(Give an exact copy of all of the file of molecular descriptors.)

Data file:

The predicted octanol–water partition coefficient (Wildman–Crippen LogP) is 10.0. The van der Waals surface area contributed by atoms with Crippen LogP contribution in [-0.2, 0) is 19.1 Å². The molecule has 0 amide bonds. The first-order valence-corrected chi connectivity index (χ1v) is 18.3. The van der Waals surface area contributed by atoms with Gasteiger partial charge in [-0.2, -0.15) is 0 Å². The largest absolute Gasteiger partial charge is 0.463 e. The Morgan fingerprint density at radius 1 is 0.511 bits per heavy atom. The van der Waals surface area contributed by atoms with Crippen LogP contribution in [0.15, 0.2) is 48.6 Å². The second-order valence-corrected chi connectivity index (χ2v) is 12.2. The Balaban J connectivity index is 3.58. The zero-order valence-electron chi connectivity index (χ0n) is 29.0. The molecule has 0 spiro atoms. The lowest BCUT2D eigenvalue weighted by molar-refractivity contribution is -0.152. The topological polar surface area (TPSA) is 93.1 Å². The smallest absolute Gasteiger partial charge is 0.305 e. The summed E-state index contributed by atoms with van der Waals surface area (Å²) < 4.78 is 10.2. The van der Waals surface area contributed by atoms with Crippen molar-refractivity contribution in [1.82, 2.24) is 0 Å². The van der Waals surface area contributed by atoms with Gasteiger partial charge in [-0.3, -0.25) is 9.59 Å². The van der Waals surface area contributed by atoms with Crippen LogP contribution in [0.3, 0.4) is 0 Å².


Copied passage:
The predicted octanol–water partition coefficient (Wildman–Crippen LogP) is 10.0. The van der Waals surface area contributed by atoms with Crippen LogP contribution in [-0.2, 0) is 19.1 Å². The molecule has 0 amide bonds. The first-order valence-corrected chi connectivity index (χ1v) is 18.3. The van der Waals surface area contributed by atoms with Gasteiger partial charge in [-0.2, -0.15) is 0 Å². The largest absolute Gasteiger partial charge is 0.463 e. The Morgan fingerprint density at radius 1 is 0.511 bits per heavy atom. The van der Waals surface area contributed by atoms with Crippen LogP contribution in [0.15, 0.2) is 48.6 Å². The second-order valence-corrected chi connectivity index (χ2v) is 12.2. The Balaban J connectivity index is 3.58. The zero-order valence-electron chi connectivity index (χ0n) is 29.0. The molecule has 0 spiro atoms. The lowest BCUT2D eigenvalue weighted by molar-refractivity contribution is -0.152. The topological polar surface area (TPSA) is 93.1 Å². The smallest absolute Gasteiger partial charge is 0.305 e. The summed E-state index contributed by atoms with van der Waals surface area (Å²) < 4.78 is 10.2. The van der Waals surface area contributed by atoms with Crippen molar-refractivity contribution in [1.82, 2.24) is 0 Å². The van der Waals surface area contributed by atoms with Gasteiger partial charge in [-0.3, -0.25) is 9.59 Å². The van der Waals surface area contributed by atoms with Crippen LogP contribution in [0.3, 0.4) is 0 Å².